Rethinking Resolutions

Here we go again: How many people make promises to themselves every December 31st to make huge changes in their lives for the upcoming year? They may not seem huge or impossible at the time but, really, does anyone keep track of how many ‘resolutions’ fall off the rails during the first week? That's why I don’t call them New Year’s Resolutions. I prefer the term, "Casual promises to myself that I am under no legal obligation to fulfill."

Rethinking your resolutions could help you achieve that self-improvement that seems so appealing early in the new year. Here are a few ways to make your resolutions more achievable:

  1. Create resolutions with definite, measurable goals. Take one of my favourite resolutions, for example: "This year, I will be more positive and less sarcastic… (Like I won’t screw that up right away.)"

    Simply being "more positive" or "less sarcastic" is difficult to measure. What if we change this broad goal to a simple one with a measurable result: "This year, I want to start the day with a smile." Seems more achievable already, doesn't it? Just a smile. It could be a memory that makes you smile, looking at a photo of a loved one (a grandchild, child, or puppy), or a joke posted on Facebook
  1. Make sure your resolutions are achievable. For example, "My new year’s resolution is to stop procrastinating. I’m not starting until next week though."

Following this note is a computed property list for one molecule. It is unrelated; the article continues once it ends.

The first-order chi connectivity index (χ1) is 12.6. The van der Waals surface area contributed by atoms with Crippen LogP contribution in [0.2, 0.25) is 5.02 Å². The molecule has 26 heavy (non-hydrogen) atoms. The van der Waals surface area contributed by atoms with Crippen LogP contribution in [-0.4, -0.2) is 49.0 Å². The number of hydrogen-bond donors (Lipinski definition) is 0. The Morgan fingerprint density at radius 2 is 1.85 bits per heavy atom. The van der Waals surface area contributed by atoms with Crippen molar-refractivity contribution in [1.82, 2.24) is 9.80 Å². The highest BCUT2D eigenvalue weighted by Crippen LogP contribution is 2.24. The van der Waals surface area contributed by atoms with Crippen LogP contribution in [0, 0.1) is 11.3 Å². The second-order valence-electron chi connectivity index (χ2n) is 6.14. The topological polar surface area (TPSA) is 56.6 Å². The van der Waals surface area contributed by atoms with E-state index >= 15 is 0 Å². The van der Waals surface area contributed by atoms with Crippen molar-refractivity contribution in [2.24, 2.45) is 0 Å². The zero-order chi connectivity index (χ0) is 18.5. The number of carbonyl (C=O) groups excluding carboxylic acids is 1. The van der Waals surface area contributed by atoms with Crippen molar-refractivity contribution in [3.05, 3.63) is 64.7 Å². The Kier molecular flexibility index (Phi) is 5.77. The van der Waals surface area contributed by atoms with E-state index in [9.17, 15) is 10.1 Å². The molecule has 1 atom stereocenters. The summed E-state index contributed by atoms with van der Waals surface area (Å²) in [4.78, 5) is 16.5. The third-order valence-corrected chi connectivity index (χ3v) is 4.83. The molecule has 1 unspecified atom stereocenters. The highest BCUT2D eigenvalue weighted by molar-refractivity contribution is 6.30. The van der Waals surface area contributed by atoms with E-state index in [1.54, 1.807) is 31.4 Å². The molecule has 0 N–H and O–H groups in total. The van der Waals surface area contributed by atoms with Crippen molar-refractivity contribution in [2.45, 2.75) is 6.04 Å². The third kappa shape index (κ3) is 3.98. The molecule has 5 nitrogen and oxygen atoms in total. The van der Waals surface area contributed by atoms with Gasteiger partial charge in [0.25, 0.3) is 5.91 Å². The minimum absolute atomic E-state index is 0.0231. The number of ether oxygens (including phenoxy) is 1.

Can you really stop procrastinating in entirety? Sometimes it's fine to take a rest and leave a task for another day. Instead, maybe we could change this resolution to " I want to accomplish one goal each week. No matter how small." If may not feel as grand, but it is likely to be far more successful than changing your behaviour entirely
  1. Be positive. When it comes to growth and self-improvement, attitude is everything.
  2. Instead of making a resolution like this:

    New Year’s Eve To do list:

    • Be thankful last year is over.
    • Lower your expectations.
    • Don’t make resolutions.

    Try reframing your goals so that they make you feel hope for the future.

    New Year’s Eve To do list:

    • Be thankful for a fresh start.
    • Manage your expectations.
    • Explore what is missing in life, and how I might pursue it.
  1. Commit to what may be a difficult task.

    Instead of telling yourself that it is impossible, or too hard, give yourself permission to fail and try again. Self-improvement isn't all-or-nothing. If you break your resolution in the first month, it doesn't mean you have failed for the year. Mark it as a learning experience and try again tomorrow.

What ever you decide to do, whether you make a new year’s resolution or not, have a wonderful 2024. Stay healthy and happy!

Until next time,

Joyce Loucks

Joyce Loucks is the chair of ARTA's Wellness Committee for 2024. After a long career of being a physical education teacher, Joyce is still eager to share knowledge about wellness in all its forms.